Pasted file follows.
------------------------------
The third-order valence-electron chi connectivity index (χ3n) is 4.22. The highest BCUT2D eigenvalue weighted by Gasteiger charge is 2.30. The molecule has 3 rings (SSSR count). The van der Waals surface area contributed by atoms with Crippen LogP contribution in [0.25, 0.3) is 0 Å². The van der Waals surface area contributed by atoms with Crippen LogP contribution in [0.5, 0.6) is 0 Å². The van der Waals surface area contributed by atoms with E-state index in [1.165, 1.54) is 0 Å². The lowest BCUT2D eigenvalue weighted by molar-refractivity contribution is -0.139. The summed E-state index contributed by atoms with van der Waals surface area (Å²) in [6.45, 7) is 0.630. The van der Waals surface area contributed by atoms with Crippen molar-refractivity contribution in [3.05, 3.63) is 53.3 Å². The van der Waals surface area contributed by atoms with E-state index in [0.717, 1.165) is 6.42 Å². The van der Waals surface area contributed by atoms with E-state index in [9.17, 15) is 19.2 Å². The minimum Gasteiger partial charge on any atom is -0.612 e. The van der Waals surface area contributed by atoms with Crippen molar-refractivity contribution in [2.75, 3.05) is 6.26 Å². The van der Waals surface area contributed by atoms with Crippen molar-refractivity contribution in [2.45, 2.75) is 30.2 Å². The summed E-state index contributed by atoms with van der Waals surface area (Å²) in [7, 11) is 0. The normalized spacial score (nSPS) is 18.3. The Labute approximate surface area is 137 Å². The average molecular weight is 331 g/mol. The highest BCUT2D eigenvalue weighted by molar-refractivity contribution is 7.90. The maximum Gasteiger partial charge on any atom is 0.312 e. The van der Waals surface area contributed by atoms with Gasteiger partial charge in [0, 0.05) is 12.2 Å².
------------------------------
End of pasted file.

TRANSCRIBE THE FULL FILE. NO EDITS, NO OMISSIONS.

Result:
The third-order valence-electron chi connectivity index (χ3n) is 4.22. The highest BCUT2D eigenvalue weighted by Gasteiger charge is 2.30. The molecule has 3 rings (SSSR count). The van der Waals surface area contributed by atoms with Crippen LogP contribution in [0.25, 0.3) is 0 Å². The van der Waals surface area contributed by atoms with Crippen LogP contribution in [0.5, 0.6) is 0 Å². The van der Waals surface area contributed by atoms with E-state index in [1.165, 1.54) is 0 Å². The lowest BCUT2D eigenvalue weighted by molar-refractivity contribution is -0.139. The summed E-state index contributed by atoms with van der Waals surface area (Å²) in [6.45, 7) is 0.630. The van der Waals surface area contributed by atoms with Crippen molar-refractivity contribution in [3.05, 3.63) is 53.3 Å². The van der Waals surface area contributed by atoms with E-state index in [0.717, 1.165) is 6.42 Å². The van der Waals surface area contributed by atoms with E-state index in [9.17, 15) is 19.2 Å². The minimum Gasteiger partial charge on any atom is -0.612 e. The van der Waals surface area contributed by atoms with Crippen molar-refractivity contribution in [2.75, 3.05) is 6.26 Å². The van der Waals surface area contributed by atoms with Crippen molar-refractivity contribution in [2.45, 2.75) is 30.2 Å². The summed E-state index contributed by atoms with van der Waals surface area (Å²) in [7, 11) is 0. The normalized spacial score (nSPS) is 18.3. The Labute approximate surface area is 137 Å². The average molecular weight is 331 g/mol. The highest BCUT2D eigenvalue weighted by molar-refractivity contribution is 7.90. The maximum Gasteiger partial charge on any atom is 0.312 e. The van der Waals surface area contributed by atoms with Gasteiger partial charge in [0, 0.05) is 12.2 Å².